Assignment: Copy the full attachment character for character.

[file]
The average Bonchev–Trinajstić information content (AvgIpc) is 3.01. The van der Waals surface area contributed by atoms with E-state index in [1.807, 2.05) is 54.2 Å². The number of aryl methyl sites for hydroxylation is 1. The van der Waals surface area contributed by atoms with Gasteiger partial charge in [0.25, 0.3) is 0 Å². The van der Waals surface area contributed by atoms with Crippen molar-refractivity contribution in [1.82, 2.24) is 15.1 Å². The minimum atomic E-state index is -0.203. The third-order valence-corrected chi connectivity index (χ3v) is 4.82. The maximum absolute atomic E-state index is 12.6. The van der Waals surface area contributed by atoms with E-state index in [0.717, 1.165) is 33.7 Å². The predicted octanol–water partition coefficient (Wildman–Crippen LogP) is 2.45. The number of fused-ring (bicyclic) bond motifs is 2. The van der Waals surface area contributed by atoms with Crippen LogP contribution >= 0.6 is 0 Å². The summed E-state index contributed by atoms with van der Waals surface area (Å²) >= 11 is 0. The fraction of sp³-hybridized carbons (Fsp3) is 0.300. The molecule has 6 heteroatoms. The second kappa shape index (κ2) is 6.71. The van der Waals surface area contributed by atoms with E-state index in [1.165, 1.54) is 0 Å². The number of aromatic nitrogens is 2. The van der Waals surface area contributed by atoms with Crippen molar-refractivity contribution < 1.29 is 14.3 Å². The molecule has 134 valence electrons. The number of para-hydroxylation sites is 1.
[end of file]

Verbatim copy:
The average Bonchev–Trinajstić information content (AvgIpc) is 3.01. The van der Waals surface area contributed by atoms with E-state index in [1.807, 2.05) is 54.2 Å². The number of aryl methyl sites for hydroxylation is 1. The van der Waals surface area contributed by atoms with Gasteiger partial charge in [0.25, 0.3) is 0 Å². The van der Waals surface area contributed by atoms with Crippen molar-refractivity contribution in [1.82, 2.24) is 15.1 Å². The minimum atomic E-state index is -0.203. The third-order valence-corrected chi connectivity index (χ3v) is 4.82. The maximum absolute atomic E-state index is 12.6. The van der Waals surface area contributed by atoms with E-state index in [0.717, 1.165) is 33.7 Å². The predicted octanol–water partition coefficient (Wildman–Crippen LogP) is 2.45. The number of fused-ring (bicyclic) bond motifs is 2. The van der Waals surface area contributed by atoms with Crippen LogP contribution >= 0.6 is 0 Å². The summed E-state index contributed by atoms with van der Waals surface area (Å²) >= 11 is 0. The fraction of sp³-hybridized carbons (Fsp3) is 0.300. The molecule has 6 heteroatoms. The second kappa shape index (κ2) is 6.71. The van der Waals surface area contributed by atoms with E-state index in [1.165, 1.54) is 0 Å². The number of aromatic nitrogens is 2. The van der Waals surface area contributed by atoms with Crippen molar-refractivity contribution < 1.29 is 14.3 Å². The molecule has 134 valence electrons. The number of para-hydroxylation sites is 1.